When our six-year-old neighbour came over last week with a chessboard under his arm, I was gobsmacked.
“Our kids know how to play checkers,” I thought. “He must be using the set to play checkers.”
“Yup,” he replied, quietly setting up the board on our kitchen table.
Our kids, five and seven, gathered around the board as he started explaining the rules. I watched, too, still in shock at this six-year-old chess champ.
“Kings can only move one space, any way,” he told them, seriously. “Queens can move any way, as much as you want.”
“Wait, they don’t just each move one square at a time?” I butted in. “Like in checkers?”
“No. Pawns move one, except on their first turn they can move two. But they only attack that way,” he continued, swiping his finger in a diagonal motion.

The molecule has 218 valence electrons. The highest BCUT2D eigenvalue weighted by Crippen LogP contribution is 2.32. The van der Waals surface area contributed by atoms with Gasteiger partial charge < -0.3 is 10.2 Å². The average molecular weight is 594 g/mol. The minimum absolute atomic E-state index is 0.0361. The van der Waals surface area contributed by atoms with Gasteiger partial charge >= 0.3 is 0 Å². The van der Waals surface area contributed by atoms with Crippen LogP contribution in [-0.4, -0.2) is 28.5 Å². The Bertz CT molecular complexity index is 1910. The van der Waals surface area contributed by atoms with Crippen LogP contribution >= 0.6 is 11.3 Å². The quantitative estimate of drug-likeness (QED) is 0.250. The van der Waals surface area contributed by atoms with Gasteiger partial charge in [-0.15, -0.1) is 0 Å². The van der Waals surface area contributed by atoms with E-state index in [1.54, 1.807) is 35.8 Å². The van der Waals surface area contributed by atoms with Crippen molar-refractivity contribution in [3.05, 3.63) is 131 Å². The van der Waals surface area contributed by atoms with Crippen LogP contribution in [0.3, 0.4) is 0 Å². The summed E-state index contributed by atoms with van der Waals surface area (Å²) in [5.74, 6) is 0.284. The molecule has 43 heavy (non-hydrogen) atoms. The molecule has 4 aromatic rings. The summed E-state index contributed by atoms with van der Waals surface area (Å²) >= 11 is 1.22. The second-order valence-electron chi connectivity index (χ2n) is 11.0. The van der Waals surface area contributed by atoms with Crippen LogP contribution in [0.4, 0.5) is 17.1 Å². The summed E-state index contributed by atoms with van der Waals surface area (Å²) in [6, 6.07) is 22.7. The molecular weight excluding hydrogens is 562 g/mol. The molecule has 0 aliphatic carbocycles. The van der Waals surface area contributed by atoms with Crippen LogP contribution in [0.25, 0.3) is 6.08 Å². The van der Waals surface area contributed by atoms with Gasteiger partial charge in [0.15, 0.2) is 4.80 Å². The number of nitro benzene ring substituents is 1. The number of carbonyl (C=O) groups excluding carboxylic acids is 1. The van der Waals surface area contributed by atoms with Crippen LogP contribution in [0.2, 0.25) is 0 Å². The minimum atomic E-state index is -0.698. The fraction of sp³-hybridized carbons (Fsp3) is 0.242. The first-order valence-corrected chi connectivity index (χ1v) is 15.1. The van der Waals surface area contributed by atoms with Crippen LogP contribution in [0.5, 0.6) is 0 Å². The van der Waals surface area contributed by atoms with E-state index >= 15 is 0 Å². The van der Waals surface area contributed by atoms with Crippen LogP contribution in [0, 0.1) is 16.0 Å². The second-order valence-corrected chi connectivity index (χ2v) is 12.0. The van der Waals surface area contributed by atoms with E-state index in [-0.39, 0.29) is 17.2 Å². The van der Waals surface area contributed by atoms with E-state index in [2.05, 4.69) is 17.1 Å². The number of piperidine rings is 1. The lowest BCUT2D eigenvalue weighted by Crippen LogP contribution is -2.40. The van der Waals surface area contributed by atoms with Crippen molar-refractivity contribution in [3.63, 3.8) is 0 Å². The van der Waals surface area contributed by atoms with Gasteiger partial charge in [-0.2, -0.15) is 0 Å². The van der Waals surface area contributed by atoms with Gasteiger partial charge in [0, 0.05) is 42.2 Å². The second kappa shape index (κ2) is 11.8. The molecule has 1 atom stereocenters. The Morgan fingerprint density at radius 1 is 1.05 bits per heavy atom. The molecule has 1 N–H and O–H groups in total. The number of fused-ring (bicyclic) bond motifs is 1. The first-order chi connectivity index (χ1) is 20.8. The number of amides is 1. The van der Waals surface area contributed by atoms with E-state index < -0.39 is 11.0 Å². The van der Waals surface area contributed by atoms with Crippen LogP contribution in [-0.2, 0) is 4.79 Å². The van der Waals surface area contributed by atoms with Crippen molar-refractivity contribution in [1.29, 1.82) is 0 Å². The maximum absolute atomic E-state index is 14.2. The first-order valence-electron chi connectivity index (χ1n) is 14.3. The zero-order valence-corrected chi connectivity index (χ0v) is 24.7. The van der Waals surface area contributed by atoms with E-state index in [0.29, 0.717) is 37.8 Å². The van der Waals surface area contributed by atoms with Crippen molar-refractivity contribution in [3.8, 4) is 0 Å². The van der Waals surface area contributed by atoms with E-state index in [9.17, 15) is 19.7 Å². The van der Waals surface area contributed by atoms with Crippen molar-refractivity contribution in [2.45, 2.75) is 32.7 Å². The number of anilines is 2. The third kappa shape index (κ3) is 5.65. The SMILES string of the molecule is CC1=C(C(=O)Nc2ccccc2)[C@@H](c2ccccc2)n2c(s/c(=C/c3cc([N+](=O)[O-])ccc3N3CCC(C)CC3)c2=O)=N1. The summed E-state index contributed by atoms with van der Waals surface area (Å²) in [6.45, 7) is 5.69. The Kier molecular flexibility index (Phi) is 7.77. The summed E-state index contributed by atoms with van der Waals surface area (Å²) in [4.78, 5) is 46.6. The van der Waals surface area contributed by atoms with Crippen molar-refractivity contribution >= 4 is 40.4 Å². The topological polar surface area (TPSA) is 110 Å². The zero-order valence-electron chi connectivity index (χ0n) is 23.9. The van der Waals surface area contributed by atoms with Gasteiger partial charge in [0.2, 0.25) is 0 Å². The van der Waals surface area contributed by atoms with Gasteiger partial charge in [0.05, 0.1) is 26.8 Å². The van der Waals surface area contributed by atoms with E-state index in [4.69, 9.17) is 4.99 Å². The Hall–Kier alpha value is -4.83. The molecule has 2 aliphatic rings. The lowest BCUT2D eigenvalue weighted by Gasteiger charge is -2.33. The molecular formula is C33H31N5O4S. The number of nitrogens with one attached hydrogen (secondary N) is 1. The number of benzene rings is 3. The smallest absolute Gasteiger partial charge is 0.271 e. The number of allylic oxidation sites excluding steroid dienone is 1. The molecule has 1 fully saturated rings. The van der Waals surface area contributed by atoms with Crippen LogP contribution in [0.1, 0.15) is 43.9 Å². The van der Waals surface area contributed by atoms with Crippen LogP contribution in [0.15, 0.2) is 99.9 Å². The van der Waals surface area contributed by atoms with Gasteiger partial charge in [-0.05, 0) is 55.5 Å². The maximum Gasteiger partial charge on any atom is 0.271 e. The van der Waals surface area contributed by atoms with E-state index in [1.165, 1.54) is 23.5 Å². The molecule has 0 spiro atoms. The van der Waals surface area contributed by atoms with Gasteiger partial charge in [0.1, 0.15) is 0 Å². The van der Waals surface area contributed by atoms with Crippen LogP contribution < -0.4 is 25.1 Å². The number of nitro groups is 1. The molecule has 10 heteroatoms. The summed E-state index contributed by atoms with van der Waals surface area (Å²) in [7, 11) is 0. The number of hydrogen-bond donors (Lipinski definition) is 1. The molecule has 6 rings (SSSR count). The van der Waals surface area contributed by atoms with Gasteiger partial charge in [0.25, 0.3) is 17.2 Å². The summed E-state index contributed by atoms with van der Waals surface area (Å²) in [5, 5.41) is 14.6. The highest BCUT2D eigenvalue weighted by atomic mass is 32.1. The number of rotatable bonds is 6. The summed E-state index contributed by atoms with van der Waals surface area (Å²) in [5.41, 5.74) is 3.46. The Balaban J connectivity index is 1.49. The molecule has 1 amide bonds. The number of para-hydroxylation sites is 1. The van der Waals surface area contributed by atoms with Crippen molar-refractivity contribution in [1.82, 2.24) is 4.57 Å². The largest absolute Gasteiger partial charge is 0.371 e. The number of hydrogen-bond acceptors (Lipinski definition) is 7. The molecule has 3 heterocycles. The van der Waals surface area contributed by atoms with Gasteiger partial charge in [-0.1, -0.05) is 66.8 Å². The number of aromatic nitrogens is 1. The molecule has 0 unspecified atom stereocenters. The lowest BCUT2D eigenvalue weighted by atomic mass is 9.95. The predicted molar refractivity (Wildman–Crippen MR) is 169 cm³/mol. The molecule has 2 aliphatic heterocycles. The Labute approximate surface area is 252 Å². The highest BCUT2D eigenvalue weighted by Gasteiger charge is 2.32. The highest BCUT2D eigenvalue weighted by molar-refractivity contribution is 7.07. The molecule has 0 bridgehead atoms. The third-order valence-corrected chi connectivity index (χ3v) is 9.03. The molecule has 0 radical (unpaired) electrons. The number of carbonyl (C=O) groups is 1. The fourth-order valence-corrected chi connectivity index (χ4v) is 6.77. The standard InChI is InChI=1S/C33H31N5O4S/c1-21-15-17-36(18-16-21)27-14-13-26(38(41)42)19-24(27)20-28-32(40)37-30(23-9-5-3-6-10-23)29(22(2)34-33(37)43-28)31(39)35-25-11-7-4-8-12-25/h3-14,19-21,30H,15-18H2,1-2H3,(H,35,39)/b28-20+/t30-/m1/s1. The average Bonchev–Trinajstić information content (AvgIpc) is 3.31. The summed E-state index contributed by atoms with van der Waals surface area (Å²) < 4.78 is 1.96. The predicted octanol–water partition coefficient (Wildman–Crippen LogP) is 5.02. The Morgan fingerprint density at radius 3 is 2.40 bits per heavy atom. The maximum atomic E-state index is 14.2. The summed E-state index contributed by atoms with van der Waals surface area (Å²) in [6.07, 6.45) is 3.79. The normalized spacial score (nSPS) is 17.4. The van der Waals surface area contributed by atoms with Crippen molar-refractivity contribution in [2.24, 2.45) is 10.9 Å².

They played a practice game while he continued to explain the rules. He couldn’t remember the names of some of the pieces so they called the rooks “castles” and the knights “horses.” (I only figured out the proper names because I’m an adult with a phone and can Google like nobody’s business.) The fact that he was clearly a whiz at chess, but too young to remember the terminology, made the whole thing even cuter …